diment at gmail
Apr 6, 2008, 4:23 AM
Post #1 of 1
Hi Paul, thanks for this. Please followup to catalyst-
Google Summer of Code: Rough Draft Proposal for Generic GUI for Catalyst apps
dev [at] lists (I have posted this there already) rather than
the psoc list - you'll have to susbscribe.
Also my comments are my comments. Marcus may well tell you that i'm
insane in places and some of my comments are useless ;)
Also come and idle on #catalyst and #catalyst-dev on irc.perl.org
Remaining comments inline.
> *Generic GUI deployment for catalyst applications*
> A web application that provides a cross-platform generic GUI for
> setting up
> Perl applications.
> *Benefits to the Perl/Open Source Community*
> Anyone who wants a friendly GUI with which they can have a easily
> test, and automatically configure their catalyst applications will
> from this project.
> The target user base for this application is people who would like to
> simplify and automate the installation of Catalyst application onto
> web servers. Currently, each Catalyst application uses its own setup
> wizard(if it even has one); this program intends to help
> standardize setup
> by providing a generic GUI for all or most of them. I think this
> could be classified as a new approach that is also an aggregation of
> existing tools and ideas.
> I plan to deliver a completed Perl program that provides a generic
> GUI for
> the deployment of Catalyst applications.
> *Project Details*
> For the generic GUI for Catalyst applications, Marcus suggested that
> something like the setup wizard for Movable Type would be a place
> to start
> for a design. The main new idea of this approach is that the
> program will
> provide a generic GUI that works with most if not all Catalyst
> that are installed on a system. A quote from Marcus helps to
Eric was right, you'll neeed to pare this quote down and move to your
own words a bit.
> "When you install applications on a web server, most php apps, and
> perl apps like moveabletype present a wizard for setup, that asks
> common questions like what is the name of your app, where does your
> database live (and sets up the database and such for you), various
> system settings like that. Most of the screens are fairly generic,
> and ... [snipped]"
> This approach frees the Catalyst developers from having to design a
> wizard for their application(with the possible exception of some
> cases) while also freeing the user from the hassle of having to use a
> different(or no) install wizard for each Catalyst application that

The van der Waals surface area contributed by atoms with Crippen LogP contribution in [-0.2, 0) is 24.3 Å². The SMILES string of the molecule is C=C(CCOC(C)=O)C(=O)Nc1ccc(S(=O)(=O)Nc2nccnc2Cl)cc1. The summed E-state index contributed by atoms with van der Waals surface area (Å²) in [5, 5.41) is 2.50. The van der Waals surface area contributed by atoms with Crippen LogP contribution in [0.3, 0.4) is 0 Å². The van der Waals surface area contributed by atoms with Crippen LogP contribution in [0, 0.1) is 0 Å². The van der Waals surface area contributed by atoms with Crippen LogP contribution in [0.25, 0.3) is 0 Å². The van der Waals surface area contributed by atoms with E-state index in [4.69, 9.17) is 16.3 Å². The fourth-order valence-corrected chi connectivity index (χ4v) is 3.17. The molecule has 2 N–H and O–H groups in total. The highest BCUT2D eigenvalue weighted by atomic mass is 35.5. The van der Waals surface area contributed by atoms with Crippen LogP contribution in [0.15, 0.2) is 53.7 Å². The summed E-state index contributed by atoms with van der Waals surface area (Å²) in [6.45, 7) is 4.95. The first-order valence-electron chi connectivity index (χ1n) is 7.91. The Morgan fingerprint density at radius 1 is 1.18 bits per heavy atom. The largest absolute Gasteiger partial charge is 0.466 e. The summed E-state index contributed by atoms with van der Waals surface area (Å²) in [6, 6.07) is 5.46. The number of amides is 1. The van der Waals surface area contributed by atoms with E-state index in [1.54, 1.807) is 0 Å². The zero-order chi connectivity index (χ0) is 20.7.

> he or sh=
Well you're not going to hit 100% of the config with this approach,
but providing a design that makes for an easily extended config
wizard approach so that people have config scaffolding would be great.
> There are of course some uncertainties for this application. One of
> the mai=
> foreseeable problems for this application will be making the GUI
> enough where works for all programs, but not so generic that
> party needs to use other tools besides this program in order to
> satisfactorily setup the program.
> Snags, unforeseen difficulties, and setbacks can and do occur in
> every programming project. One common Perl saying is, "There's more
> than on=
> way to do it." One thing that I will try if I run into problems is
> to take =
> different approach to solving the problem. If I still have
> problems, I will
> consult my mentor for help on the problem. I also plan on building
> up my
> arsenal of debugging aids/tools to help squash any bugs that slip
> into my
> If, despite my best effort, everything does not work exactly as
> planned, th=
> code will still be of some use. For example if I am unable to create a
> program that is generic enough to work with all Catalyst
> applications, it
> will still be usable as a setup wizard for some Catalyst applications.
> *Project Schedule*
> May 26 =96 Project Begins
my thoughts here are
Do we want to upload a dist-file (i.e. from make dist) into the
server root, and a myapp_install.cgi to cgi-bin. This would then:
unarchive the myapp to somewhere sensible (like /tmp to start with)
and check the Makefile.PL to make sure that all the dependencies are
there (and prompt the user for action if not). Then try running the
application to see if it runs ok, if not point the user to the
problems and ask them to fix them.
After this, you have the fun of asking the user for various canned
fastcgi or mod_perl recipes (let's forget the alternatives). I'd aim
for fastcgi deployment on apache, lighttpd and nginx here.
There's your alpha 1
> Monday, June 9 =96 Alpha 1 released
Support different dsns and think about supporting apps deployed
behind a front end proxy.
> Monday, June 16 -- Alpha 2 released
Start prototyping user-extension templates
> Monday, June 23 =96 Alpha 3 released
Break the user-extension templates
> Monday, July 7 =96 Beta 1 released in time for Midterms
maybe we want to half the number of alphas and betas - I'm running
out of comments ;) anyhow you get the idea. Given that you're
planning a process it's difficult to anticipate what's going to come
up, such a detailed alpha and beta schedule is maybe not advisable -
possibly functional milestones are a better idea (i.e. the kinds of
suggestions that I've made above).
Finally a name: I suggest CatalystX::Installer.
Like I say, my comments may be wrong. Let marcus confirm.
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